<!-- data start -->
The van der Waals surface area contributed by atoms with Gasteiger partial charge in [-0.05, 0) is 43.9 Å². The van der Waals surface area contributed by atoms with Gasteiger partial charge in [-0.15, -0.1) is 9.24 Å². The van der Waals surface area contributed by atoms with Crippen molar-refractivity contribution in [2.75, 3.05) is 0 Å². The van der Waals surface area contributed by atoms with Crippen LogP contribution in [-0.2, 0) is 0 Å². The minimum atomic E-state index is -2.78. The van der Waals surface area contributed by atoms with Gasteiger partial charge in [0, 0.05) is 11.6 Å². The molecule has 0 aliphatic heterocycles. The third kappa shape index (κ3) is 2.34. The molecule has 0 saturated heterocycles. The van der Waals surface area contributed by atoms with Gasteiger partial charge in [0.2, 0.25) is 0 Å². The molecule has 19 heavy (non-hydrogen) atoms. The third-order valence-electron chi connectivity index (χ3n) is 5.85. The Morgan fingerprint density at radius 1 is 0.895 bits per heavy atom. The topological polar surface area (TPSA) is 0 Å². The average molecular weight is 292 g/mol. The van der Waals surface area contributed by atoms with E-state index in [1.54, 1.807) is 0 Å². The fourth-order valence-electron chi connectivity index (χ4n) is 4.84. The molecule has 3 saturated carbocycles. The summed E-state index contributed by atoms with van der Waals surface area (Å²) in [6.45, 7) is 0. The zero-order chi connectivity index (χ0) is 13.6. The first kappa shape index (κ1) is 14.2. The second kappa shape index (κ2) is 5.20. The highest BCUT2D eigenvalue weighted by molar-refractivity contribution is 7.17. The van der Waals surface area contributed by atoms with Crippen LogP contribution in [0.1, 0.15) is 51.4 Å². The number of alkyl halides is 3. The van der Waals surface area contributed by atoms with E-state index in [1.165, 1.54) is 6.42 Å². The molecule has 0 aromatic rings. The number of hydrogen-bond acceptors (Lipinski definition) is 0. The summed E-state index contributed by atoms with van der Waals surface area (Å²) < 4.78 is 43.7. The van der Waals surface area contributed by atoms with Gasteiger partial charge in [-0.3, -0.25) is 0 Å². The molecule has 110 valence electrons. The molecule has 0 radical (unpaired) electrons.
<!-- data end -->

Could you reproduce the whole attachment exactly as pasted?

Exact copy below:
The van der Waals surface area contributed by atoms with Gasteiger partial charge in [-0.05, 0) is 43.9 Å². The van der Waals surface area contributed by atoms with Gasteiger partial charge in [-0.15, -0.1) is 9.24 Å². The van der Waals surface area contributed by atoms with Crippen molar-refractivity contribution in [2.75, 3.05) is 0 Å². The van der Waals surface area contributed by atoms with Crippen LogP contribution in [-0.2, 0) is 0 Å². The minimum atomic E-state index is -2.78. The van der Waals surface area contributed by atoms with Gasteiger partial charge in [0, 0.05) is 11.6 Å². The molecule has 0 aliphatic heterocycles. The third kappa shape index (κ3) is 2.34. The molecule has 0 saturated heterocycles. The van der Waals surface area contributed by atoms with Gasteiger partial charge in [0.2, 0.25) is 0 Å². The molecule has 19 heavy (non-hydrogen) atoms. The third-order valence-electron chi connectivity index (χ3n) is 5.85. The Morgan fingerprint density at radius 1 is 0.895 bits per heavy atom. The topological polar surface area (TPSA) is 0 Å². The average molecular weight is 292 g/mol. The van der Waals surface area contributed by atoms with E-state index in [1.54, 1.807) is 0 Å². The fourth-order valence-electron chi connectivity index (χ4n) is 4.84. The molecule has 3 saturated carbocycles. The summed E-state index contributed by atoms with van der Waals surface area (Å²) in [6.45, 7) is 0. The zero-order chi connectivity index (χ0) is 13.6. The first kappa shape index (κ1) is 14.2. The second kappa shape index (κ2) is 5.20. The highest BCUT2D eigenvalue weighted by molar-refractivity contribution is 7.17. The van der Waals surface area contributed by atoms with Crippen LogP contribution in [0.1, 0.15) is 51.4 Å². The number of alkyl halides is 3. The van der Waals surface area contributed by atoms with E-state index in [1.165, 1.54) is 6.42 Å². The molecule has 0 aromatic rings. The number of hydrogen-bond acceptors (Lipinski definition) is 0. The summed E-state index contributed by atoms with van der Waals surface area (Å²) < 4.78 is 43.7. The van der Waals surface area contributed by atoms with Gasteiger partial charge in [-0.3, -0.25) is 0 Å². The molecule has 110 valence electrons. The molecule has 0 radical (unpaired) electrons.